Giving Comfort

When you are upset or worried, what is one thing that is of comfort to you? I start my conference on Helping Preschoolers Deal with Fears by asking participants this question. I give each person a fabric square, and ask them to draw on the fabric the thing that is of comfort. We then put all the fabric squares together to make a sort of “comfort” quilt. When they start drawing, someone usually jokingly comments about their lack of artistic talent. I assure them we are not looking at artistic talent but at the ways that we are each comforted.

I have been amazed at the many things people have drawn on their fabric squares. Last week when I led the conference, one person drew her cat. I could imagine how it would be comforting to pet her furry cat while it sits in her lap. Another person drew the outdoors, and said it is comforting to walk outdoors. A person drew friends to remind us how friends can comfort us. Others in my conferences have drawn a cup of tea, the Bible, praying hands, and a big pillow.

All of these are things that are of comfort to us as adults. What is of comfort to preschoolers when they are upset or afraid? Some things that are of comfort to us may be similar to the things that are of comfort to preschoolers. Missionary Andrew Mann has a therapy dog, Proof, which intuitively knows when a child needs calming at Graffiti 2 Community Ministries in New York City. You might have a toddler who is comforted by stepping outside and looking at flowers or taking a short walk. Many times preschoolers are comforted by knowing that a caring adult is near. They are comforted by rocking with you or holding your hand. Some preschoolers are comforted by holding something soft like a pillow, blanket, or baby doll.

Two of the best tools that we have for giving comfort to preschoolers are the Bible and prayer. As Robin McCall and I wrote Sometimes I Am Afraid, we felt it important to include Bible thoughts to help preschoolers when they are fearful. Using these Bible thoughts with preschoolers can help them know that God hears us when we pray and He is always with us. We can comfort preschoolers by saying Bible thoughts such as God cares for you (see 1 Peter 5:7).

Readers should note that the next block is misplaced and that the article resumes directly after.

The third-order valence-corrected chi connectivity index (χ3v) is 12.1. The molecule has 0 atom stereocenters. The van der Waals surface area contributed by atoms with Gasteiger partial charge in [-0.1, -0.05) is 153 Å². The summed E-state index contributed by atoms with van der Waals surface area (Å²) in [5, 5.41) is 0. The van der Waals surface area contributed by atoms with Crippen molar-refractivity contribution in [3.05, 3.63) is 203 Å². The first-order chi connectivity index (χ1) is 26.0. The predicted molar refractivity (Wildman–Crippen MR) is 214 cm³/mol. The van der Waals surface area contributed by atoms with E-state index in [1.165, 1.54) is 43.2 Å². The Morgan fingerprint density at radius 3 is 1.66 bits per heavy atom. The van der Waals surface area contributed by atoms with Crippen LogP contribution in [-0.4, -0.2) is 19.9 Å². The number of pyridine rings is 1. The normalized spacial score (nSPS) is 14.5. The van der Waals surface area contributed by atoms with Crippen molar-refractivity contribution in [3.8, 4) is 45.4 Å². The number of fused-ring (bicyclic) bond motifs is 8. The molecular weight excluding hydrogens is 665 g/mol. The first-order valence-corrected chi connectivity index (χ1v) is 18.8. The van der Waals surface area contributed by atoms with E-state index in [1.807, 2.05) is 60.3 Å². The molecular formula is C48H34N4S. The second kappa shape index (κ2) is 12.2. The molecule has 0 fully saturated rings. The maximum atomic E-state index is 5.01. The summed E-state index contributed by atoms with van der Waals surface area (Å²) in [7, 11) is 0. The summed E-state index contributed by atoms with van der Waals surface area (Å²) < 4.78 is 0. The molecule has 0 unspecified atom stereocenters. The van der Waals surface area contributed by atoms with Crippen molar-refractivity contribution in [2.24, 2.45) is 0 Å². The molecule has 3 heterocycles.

Prayer can also be comforting to preschoolers who are upset or have gone through trauma. Place the preschooler and the family in your personal daily prayers. Along with praying for the preschooler, take opportunities to pray with the preschooler. Say short prayers with the preschooler such as, “Thank You, God, that You care for Miller,” or “Help Miller know that You are with him.” It is comforting to know that someone is praying for you, and I think this is true for preschoolers, also.

When you have a preschooler who is upset or afraid, think of the ways that you can bring comfort to the child. You probably do not have a therapy dog in your Mission Friends classroom, but you can think of other ways in which a preschooler is comforted. Show an extra measure of care as you bring comfort to your preschoolers at times when they are afraid.

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